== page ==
- Derek J. W. and Strassner H. T. Melanoma in pregnancy. Clin Obst Gynecol. 33: 782-791, 1990.
- Colbourn D. S., Nathanson L. and Belilos E. Pregnancy and malignant melanoma. Semin Oncol. 16: 377-387, 1989.
- Teplitzky S, Sabates B, Yu K, Beech DJ. Melanoma during pregnancy: A case-report and review of literature. Journal of the Louisiana States Medical Society.150(11):539-43, 1998.
- Flowers JL, Seigler HF, McCarty KSSR. Absence of estrogen receptor in human melanoma as evaluated by a monoclonal antiestrogen receptor antibody. Arch Dermatol 123:764-765, 1987.
- Miller JG, Gee J, Price A et al. Investigation of estrogen receptors, sex steroids and soluble adhesion molecules in the progression of malignant melanoma. Melanoma Res 7:197-208, 1997.
- Travers RL, Sober AJ, Berwick M. Increased thickness of pregnancy-associated melanoma. BR J Dermatol 132:876-883, 1995.
- Errickson C. V. and Matus N. R. Skin disorders of pregnancy. Am Fam Phys. 49: 605-610, 1994.
- MacKie RM, Bufalino R, Morabito A, Sutherland C and Cascinelli N. Lack of effect of pregnancy on outcome of melanoma. Lancet. 337: 653-655, 1991.
- Pennoyer JW, Grin CM, Driscoll MS et al. Changes in size of melanocytic nevi during pregnancy. J Am Acad Dermatol. 36:378-382,1997.
- Houghton AN, Flannery J, Viola MV. Malignant melanoma of the skin occurring during pregnancy. Cancer.48:407-410,1981.
- Perez CA, Grigsby PW, Nene SM and et al. Effect of tumor size on the prognosis of carcinoma of the uterine cervix treated with irradiation alone. Cancer. 69: 2796, 1992.
- Veronesi U, JA, Bandiera DC and et al. Delayed regional lymph node dissection in stage I melanoma of the skin of the lower extremities. Cancer. 49: 2420, 1982.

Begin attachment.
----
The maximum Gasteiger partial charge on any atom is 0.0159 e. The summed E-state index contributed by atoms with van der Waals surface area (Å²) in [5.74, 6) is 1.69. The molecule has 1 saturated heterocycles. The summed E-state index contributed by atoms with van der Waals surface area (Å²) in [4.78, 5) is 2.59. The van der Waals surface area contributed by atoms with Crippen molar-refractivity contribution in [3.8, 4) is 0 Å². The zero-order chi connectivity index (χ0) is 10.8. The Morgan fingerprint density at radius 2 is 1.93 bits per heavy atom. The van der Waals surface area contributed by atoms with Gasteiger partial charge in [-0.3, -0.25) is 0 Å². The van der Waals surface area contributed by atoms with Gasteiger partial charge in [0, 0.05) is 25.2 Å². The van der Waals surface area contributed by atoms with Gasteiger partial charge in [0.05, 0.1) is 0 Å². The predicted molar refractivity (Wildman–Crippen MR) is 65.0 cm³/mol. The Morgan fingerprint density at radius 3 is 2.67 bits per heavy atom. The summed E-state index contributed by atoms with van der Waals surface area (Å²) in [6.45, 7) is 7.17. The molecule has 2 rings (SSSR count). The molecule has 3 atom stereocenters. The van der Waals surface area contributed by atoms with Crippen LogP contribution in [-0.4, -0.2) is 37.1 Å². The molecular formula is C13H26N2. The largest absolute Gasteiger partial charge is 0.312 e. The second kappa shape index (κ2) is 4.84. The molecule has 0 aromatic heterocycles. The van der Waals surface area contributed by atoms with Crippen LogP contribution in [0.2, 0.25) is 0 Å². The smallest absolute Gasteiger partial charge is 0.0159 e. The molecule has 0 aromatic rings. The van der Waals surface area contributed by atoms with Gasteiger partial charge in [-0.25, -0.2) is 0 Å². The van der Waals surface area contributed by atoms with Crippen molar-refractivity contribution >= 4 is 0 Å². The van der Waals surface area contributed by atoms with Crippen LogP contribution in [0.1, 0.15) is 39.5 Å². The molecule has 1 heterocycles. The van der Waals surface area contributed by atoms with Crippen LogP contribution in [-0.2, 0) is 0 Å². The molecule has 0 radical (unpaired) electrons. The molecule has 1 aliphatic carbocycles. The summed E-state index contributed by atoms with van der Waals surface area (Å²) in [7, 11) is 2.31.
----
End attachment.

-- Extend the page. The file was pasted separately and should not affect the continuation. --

- Milton GW, Shaw HM, McCarthy WH and et al. Prophylactic lymph node dissection in clinical stage I cutaneous malignant melanoma: results of surgical treatment in 1319 patients. Br J Surg. 69: 108, 1982.
- Reintgen DS, Cox EB, McCarty KMJ and et al. Efficacy of elective lymph node dissection in patients with intermediate thickness primary melanoma. Ann Surg. 198: 379, 1983.
- Sablinska B, Tarlowska L and Stelmachow J Invasive carcinoma of the cervix associated with pregnancy: Correlation between patient age, advancement of cancer and gestation, and result of treatment. Gynecol Oncol. 5: 363, 1977.
- Lutz MH, Underwood JPB, Rozier JC and et al. Genital malignancy in pregnancy. Am J Obstet Gynecol. 129: 536, 1977.
- Kirkwood JM, Ibrahim J, Sondak V and et al. Role of high-dose INF in high risk melanoma: preliminary results of the E1690/S9111/C9190 US Intergroup postoperative adjuvant trial. NCI Cancer Trials Resource. 1998.
- Driscoll MS, Jorgensen GCM and Kels GJM Does pregnancy influence the prognosis of malignant melanoma? J Acad Dermatol. 29: 619-630, 1993.
- Kjems E and Krag C. Melanoma and pregnancy. A review. Acta Oncol. 32: 371-378, 1993.
- Ravid M, Lishner M, Zemlickis D and et al. Malignant melanoma and pregnancy. In: Koren G, Lishner M, Farine D (eds.), Cancer in pregnancy: Maternal andfetal risks. pp. 134-142. Cambridge: Cambridge University Press, 1996.
- Borden E. Melanoma and pregnancy. Seminars in Oncology. Vol27, No6, 2000.
- Smith MA, Fine JA, Barnhill RL, Berwick M. Hormonal and reproductive influences and risk of melanoma in women. Int Jour of Epidemiology 27(5):751-7, 1998.
- Foucar E, Bentley TJ, Laube DW and et al. A histopathologic evaluation of nevocellular nevi in pregnancy. Arch Dermatol. 121: 350-354, 1985.
- Sanchez JL, Figueroa LD and Rodriguez E Behaviour of melanocydtic nevi during pregnancy. Am J Dermatopathol. 6(suppl 1): 89-91, 1984.
- George PA and Fortner JG Melanoma with pregnancy: a report of 115 cases. Cancer. 13: 854-859, 1960.